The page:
Thursday, 1 November 2012
Beyond baked beans: student cooking
This week students at an Oxford college have hit back at a proposed levy on their canteen, claiming the proposed changes could cause financial hardships, particularly for less well-off students.
The students currently pay £4 a meal, but under the new charges they’d have to pay a fee of £150 a year to cover kitchen costs, and another fee of up to £150 to spend on food in the canteen.
The proposed increase has led to a number of students from Magdalen’s Junior Common Room committee boycotting the canteen. Lots of delicious. love is going out to two students in particular. Tilda Ferree and Kate Eccles are sharing the love and easing the financial burden on fellow students by serving soup from a ground floor window, with a suggested donation of £1 to go to the Food Justice charity. It’s thought that this is costing the college up to £5,000 a week.
It’s not that long since I was a student, and these guys put me to shame. Cooking from scratch when you’re living off a pittance can seem like a massive expense, and on more than one occasion I hit the Super Noodles in an effort to save a bit of money.
But it is possible to save money and eat well, as I learned earlier this year when I spoke to two young foodies who offered their advice on students cooking. Ben Ebbrell is one of the founders of Sorted, an online cookery hub, and Sam Stern is the 22-year-old author of six cookbooks.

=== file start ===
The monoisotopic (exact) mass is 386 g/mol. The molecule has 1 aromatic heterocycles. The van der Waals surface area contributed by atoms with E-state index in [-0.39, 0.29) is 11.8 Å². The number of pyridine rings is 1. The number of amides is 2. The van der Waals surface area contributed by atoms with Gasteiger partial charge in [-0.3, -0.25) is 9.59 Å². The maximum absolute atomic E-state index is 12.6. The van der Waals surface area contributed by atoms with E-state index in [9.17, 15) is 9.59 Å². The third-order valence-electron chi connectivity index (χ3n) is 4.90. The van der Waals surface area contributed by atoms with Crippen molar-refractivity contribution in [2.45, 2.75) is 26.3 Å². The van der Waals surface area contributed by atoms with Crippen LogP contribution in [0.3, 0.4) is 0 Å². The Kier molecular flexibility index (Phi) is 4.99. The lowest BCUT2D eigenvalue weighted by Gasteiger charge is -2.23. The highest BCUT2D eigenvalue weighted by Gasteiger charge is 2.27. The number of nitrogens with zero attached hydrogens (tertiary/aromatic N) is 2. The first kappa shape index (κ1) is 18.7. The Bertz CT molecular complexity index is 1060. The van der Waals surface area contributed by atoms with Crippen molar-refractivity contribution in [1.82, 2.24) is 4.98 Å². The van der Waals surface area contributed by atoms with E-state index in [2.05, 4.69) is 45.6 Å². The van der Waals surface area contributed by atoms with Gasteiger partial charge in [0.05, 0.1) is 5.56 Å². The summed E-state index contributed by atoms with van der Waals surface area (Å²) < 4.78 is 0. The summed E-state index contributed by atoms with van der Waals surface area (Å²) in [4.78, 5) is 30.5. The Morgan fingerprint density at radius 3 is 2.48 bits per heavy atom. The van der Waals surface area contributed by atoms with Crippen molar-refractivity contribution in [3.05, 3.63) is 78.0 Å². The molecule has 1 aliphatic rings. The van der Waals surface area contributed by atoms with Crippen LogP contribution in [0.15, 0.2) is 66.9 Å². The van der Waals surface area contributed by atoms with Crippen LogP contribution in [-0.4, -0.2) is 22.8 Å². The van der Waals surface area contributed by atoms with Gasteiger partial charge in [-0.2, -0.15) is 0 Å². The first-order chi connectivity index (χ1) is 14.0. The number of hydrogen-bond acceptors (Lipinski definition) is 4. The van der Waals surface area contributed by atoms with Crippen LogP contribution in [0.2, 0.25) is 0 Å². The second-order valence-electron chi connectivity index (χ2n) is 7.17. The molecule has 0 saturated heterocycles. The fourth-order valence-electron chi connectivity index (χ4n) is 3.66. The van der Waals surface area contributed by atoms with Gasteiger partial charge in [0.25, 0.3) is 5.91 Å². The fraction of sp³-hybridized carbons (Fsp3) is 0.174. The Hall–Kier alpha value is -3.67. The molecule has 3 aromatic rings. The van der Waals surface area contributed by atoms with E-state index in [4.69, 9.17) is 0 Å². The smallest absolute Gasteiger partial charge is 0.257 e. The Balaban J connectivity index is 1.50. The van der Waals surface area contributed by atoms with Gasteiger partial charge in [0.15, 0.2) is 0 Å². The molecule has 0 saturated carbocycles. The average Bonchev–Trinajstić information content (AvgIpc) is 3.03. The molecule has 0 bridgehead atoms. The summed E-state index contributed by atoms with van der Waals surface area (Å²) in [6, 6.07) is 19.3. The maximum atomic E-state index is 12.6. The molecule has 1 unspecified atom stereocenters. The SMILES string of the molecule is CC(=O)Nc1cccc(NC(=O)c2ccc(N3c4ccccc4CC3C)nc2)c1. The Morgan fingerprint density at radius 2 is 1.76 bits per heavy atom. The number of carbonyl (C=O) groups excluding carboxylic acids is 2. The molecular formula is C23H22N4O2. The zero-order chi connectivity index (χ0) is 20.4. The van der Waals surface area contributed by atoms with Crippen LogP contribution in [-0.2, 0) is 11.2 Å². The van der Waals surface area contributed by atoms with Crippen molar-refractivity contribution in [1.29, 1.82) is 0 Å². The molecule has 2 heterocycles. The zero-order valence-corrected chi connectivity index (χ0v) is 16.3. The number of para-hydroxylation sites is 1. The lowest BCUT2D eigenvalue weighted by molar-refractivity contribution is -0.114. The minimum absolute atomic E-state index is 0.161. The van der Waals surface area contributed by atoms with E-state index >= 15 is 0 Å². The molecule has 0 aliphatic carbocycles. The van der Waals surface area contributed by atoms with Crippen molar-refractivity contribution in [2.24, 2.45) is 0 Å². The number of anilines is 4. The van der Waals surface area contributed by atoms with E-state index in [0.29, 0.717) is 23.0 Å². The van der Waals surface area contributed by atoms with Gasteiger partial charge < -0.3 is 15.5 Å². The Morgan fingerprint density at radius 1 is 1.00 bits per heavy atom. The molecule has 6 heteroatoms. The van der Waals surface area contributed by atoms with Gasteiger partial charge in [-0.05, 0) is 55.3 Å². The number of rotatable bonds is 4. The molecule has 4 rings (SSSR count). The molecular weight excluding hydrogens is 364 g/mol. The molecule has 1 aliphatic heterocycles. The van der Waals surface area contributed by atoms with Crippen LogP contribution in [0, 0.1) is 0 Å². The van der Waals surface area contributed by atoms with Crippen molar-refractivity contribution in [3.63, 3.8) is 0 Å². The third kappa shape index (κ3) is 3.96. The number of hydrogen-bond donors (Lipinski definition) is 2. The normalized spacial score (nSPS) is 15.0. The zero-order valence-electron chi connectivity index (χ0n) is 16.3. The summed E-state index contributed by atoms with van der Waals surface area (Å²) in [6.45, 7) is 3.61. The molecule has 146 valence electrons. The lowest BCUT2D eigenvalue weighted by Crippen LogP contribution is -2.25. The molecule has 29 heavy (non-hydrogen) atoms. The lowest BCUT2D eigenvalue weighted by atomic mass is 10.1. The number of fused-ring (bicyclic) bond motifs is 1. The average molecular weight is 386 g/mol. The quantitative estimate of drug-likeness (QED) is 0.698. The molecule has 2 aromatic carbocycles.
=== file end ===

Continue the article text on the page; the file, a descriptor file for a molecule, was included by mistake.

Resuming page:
“If you find your shopping bills are too large, go vegetarian for half the week and have meat-based dishes when you can afford it, or buy meat with your mates to share the cost.”
“Think about where to save – and where to spend more. Supermarket own-labels are great for cutting costs: tinned tomatoes, basic grains and pasta. As for meat, though, it’s worth spending a bit more.”
“Buying a whole chicken and jointing it into portions is a lot more cost-effective than buying chicken pieces, such as thighs and especially boneless breasts. Don’t be put off if you’ve never cooked a whole bird before – you’ll be surprised how much meat you get off the carcass.”
“Make sure you’ve always got the right dried and canned foods in your cupboard. Cheap staples such as pasta, rice and couscous keep for ages and will bulk up the main carb element of most meals.”
For more great tips, check out the full feature here.